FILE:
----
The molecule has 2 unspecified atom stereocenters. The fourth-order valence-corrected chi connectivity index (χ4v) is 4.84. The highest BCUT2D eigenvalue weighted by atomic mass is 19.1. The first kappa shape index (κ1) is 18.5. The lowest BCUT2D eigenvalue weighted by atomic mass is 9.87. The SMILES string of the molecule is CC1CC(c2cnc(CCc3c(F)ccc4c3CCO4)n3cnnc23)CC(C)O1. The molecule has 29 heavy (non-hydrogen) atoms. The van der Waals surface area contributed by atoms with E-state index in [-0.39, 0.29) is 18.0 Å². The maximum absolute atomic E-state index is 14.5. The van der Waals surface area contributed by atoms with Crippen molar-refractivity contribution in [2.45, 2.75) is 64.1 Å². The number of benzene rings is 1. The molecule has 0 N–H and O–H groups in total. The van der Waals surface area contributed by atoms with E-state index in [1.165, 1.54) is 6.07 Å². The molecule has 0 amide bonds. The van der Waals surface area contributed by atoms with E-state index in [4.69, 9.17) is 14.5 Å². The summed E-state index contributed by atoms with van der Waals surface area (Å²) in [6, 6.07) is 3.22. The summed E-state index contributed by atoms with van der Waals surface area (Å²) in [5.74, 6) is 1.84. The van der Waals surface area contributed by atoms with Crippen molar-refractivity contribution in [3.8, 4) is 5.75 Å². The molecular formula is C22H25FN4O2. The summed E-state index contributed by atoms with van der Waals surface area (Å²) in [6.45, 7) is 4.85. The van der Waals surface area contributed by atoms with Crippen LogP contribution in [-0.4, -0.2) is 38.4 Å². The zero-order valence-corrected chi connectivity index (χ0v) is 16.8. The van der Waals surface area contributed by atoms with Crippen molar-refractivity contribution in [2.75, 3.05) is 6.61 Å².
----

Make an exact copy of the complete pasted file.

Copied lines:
The molecule has 2 unspecified atom stereocenters. The fourth-order valence-corrected chi connectivity index (χ4v) is 4.84. The highest BCUT2D eigenvalue weighted by atomic mass is 19.1. The first kappa shape index (κ1) is 18.5. The lowest BCUT2D eigenvalue weighted by atomic mass is 9.87. The SMILES string of the molecule is CC1CC(c2cnc(CCc3c(F)ccc4c3CCO4)n3cnnc23)CC(C)O1. The molecule has 29 heavy (non-hydrogen) atoms. The van der Waals surface area contributed by atoms with E-state index in [-0.39, 0.29) is 18.0 Å². The maximum absolute atomic E-state index is 14.5. The van der Waals surface area contributed by atoms with Crippen molar-refractivity contribution in [2.45, 2.75) is 64.1 Å². The number of benzene rings is 1. The molecule has 0 N–H and O–H groups in total. The van der Waals surface area contributed by atoms with E-state index in [1.165, 1.54) is 6.07 Å². The molecule has 0 amide bonds. The van der Waals surface area contributed by atoms with E-state index in [4.69, 9.17) is 14.5 Å². The summed E-state index contributed by atoms with van der Waals surface area (Å²) in [6, 6.07) is 3.22. The summed E-state index contributed by atoms with van der Waals surface area (Å²) in [5.74, 6) is 1.84. The van der Waals surface area contributed by atoms with Crippen molar-refractivity contribution in [3.8, 4) is 5.75 Å². The molecular formula is C22H25FN4O2. The summed E-state index contributed by atoms with van der Waals surface area (Å²) in [6.45, 7) is 4.85. The van der Waals surface area contributed by atoms with Crippen LogP contribution in [-0.4, -0.2) is 38.4 Å². The zero-order valence-corrected chi connectivity index (χ0v) is 16.8. The van der Waals surface area contributed by atoms with Crippen molar-refractivity contribution in [2.75, 3.05) is 6.61 Å².